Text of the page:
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In the fall of 1952, long before Louise Nevelson’s Atmosphere and Environment XII was rehomed on Shoemaker Green [“Artful Additions”], a 135-foot boom crane lifted a 5,350-pound piece of bronze statuary high over the same area, and brought it down to encircle a steel flagpole. The Korean War was being fought, and Penn had already lost a number of graduates on the front lines. The statue, designed by architect Grant Simon and sculpted by artist Charles Rudy, is titled War Memorial Flagpole, and commemorates University faculty, students, and alumni who lost their lives in military service.

Five somber figures (three male, two female) stand atop a black granite base, surveying Shoemaker Green in all directions. A surrounding limestone and brick wall carries the inscription, “The University of Pennsylvania/ 1740 To Her Sons Who Died in the Service of Their Country 1950/ A Brood of Sturdy Men Who Stood for Freedom and Truth—S. Weir Mitchell, Class of 1848.” The last line comes from a poem by Mitchell, an author, poet, and physician known as the father of American neurology [“The Case of S. Weir Mitchell,” Nov|Dec 2012].

As reported in the Gazette and the Daily Pennsylvanian, the memorial was constructed as part of a $100,000 gift from Walter H. Annenberg W’31 Hon’66 and unveiled by his wife, Lenore Annenberg Hon’85, at a dedication ceremony on November 15, 1952. On that rainy day, which “seemed somehow appropriate to the occasion,” Penn President Harold E. Stassen Hon’48, himself a Navy war veteran, recalled some of the names of early Penn alumni who responded to their country’s call. They included Major General Thomas Mifflin C1760, an aide-de-camp to General George Washington; Richard Peters C1761 G1765 Hon1827, the first secretary of the US Army; and Benjamin Stoddert C1777, the first secretary of the US Navy.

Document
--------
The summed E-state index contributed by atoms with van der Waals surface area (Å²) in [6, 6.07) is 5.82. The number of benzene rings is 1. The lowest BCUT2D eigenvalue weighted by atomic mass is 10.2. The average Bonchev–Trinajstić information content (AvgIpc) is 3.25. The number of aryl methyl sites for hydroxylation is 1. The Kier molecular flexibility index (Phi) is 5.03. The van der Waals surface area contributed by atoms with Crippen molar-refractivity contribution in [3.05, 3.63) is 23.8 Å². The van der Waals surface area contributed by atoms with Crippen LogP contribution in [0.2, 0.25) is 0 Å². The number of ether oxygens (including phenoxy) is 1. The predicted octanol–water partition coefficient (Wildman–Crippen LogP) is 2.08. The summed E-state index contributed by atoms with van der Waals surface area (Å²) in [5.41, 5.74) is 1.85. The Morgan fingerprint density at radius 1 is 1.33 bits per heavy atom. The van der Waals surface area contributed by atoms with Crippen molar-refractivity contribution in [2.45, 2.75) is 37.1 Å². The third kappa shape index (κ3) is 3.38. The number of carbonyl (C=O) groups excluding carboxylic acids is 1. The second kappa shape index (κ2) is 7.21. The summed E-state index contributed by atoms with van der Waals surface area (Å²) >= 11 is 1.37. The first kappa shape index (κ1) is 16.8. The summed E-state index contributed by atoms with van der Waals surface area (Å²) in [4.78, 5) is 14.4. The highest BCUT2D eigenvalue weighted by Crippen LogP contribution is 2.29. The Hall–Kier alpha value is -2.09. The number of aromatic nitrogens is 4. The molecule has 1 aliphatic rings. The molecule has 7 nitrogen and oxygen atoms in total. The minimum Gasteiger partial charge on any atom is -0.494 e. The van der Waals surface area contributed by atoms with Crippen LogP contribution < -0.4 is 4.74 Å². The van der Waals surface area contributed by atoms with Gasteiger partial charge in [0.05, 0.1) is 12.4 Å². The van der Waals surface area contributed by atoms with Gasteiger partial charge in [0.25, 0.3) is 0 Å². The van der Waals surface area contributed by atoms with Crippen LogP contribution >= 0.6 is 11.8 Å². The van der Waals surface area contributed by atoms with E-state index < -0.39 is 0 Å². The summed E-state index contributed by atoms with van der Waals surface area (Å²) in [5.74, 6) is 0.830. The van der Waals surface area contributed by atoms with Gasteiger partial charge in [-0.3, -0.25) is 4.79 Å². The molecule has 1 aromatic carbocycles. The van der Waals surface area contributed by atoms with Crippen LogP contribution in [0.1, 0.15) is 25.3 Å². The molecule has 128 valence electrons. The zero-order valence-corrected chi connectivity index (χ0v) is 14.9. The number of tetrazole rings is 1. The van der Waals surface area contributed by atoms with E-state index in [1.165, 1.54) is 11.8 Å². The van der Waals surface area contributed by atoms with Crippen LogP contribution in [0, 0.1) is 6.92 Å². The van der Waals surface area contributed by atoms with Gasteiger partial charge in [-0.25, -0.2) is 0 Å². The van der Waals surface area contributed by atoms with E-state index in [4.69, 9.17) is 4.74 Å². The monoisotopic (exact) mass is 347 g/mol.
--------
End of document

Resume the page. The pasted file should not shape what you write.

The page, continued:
“A University in order to be great needs true academic freedom. It can exist only in a society of free persons,” Stassen told the crowd from beneath an umbrella.

“Nothing could be more appropriate than for our University of Pennsylvania to honor with a tangible memorial its own sons who gave their lives in defense of the freedom of our country,” he continued.

In 1999, after more than four decades of rain, snow, and other harsh weather battered the monument, the War Memorial Flagpole was cleaned and restored with funds raised by the Class of 1943. The restoration was made in memory of Frederick C. Murphy W’43, who was posthumously awarded the Medal of Honor after he was killed in the line of duty in Germany in 1945 [“Alumni Profiles,” Nov|Dec 1998].—NP

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